Challengers that Power Distribution utilities are facing these days in Madhya Pradesh & Maharashtra?

As I have worked 25 Yrs in Maharashtra & presently working as Director (Technical) in Madhya Pradesh, I want to focus the challenges in Power Distribution in these states. Financial health of power distribution companies (Discoms) is a major worry for the whole country & also Discoms are having more than 25% AT&C losses even after taking over majority of loan part by States through UDAY scheme.

Presently both states are power surplus states & there is major challenge of increase in demand by reducing losses. It is not happening due to  Lack of professionalism in employees, non availability of credible information like consumer database for proper billing and collection of revenues, Last mile connectivity to consumers, Non execution of infrastructure projects viz. RGGVVY, RAPDRP, DDUGJY & IPDS etc, maintenance of network, failure to arrest theft, use of advanced technology like smart metering, GIS indexing, AMI, SCADA, FPI, Autoreclosures, proper MIS & dashboard for monitoring progress, etc.

Political interference in tariff fixation, Open access consumers, Subsidy & Cross subsidy for Agricultural & BPL consumers in regulatory regime also affecting health of Discoms. Both states is having more than 25 % of subsidized agricultural consumers, which needs to be tackled very tactfully. Due to mix feeders & non indexing of Ag consumption, there is dispute in calculation of accurate AT&C losses through energy Audit.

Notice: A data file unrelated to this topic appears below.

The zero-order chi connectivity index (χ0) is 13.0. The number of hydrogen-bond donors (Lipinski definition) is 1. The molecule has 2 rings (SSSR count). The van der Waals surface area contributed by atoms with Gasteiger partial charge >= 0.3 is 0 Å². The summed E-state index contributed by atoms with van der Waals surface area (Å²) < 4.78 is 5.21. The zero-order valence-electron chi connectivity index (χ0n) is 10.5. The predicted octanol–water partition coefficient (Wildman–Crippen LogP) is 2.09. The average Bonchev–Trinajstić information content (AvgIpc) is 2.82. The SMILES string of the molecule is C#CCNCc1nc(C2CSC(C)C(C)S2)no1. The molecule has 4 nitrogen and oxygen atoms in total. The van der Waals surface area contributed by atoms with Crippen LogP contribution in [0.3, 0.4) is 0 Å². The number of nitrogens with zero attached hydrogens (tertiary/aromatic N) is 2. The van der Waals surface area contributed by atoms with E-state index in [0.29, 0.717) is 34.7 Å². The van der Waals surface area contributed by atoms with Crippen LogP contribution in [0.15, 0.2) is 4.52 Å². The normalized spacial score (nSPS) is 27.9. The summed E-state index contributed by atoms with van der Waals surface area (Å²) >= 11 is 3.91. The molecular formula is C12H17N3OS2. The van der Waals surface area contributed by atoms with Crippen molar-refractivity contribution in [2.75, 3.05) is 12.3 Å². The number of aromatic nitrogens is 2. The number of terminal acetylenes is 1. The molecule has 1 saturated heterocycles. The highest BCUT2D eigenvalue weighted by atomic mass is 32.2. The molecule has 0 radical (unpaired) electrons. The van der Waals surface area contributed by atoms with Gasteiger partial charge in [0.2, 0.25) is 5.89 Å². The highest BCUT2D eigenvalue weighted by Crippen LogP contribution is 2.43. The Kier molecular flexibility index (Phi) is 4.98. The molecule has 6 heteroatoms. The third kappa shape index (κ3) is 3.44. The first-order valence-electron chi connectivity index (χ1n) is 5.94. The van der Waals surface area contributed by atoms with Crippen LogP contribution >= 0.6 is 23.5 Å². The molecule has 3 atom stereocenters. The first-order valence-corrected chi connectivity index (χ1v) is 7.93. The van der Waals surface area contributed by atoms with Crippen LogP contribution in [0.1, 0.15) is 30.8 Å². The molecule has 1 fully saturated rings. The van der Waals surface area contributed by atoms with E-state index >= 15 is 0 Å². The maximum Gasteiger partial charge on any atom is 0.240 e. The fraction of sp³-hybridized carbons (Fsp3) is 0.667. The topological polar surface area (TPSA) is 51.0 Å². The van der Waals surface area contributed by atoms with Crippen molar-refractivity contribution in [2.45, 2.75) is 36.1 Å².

What is your vision for the future of the energy systems in your region?

As there is power surplus in states of MP & Maharashtra & also as per target set by GoI for renewable energy, Roof top Solar consumption will definitely increase like anything, also storage facility through big batteries will change the load curve. Grid stability may be another issue due to increase in Renewable energy which is of unscheduled nature. Electric motor vehicle will be a revolution in nearby future & charging stations & their requirement will be a challenge before utilities.

Regarding Discoms complete privatization will be resisted by employees as well as political front. So slow insertion of PPP models like franchisee, management operators, outsourcing of metering, billing activities, etc is required. Thereafter segregation across business elements i.e. wires business & supply business can be next step. Then multilicencing model like in Mumbai may increase competition in Discoms & its ultimate beneficiary will be end consumer. Subsidy part can be reduced or can be implemented to paying consumers only within range of guidelines given in act & regulations.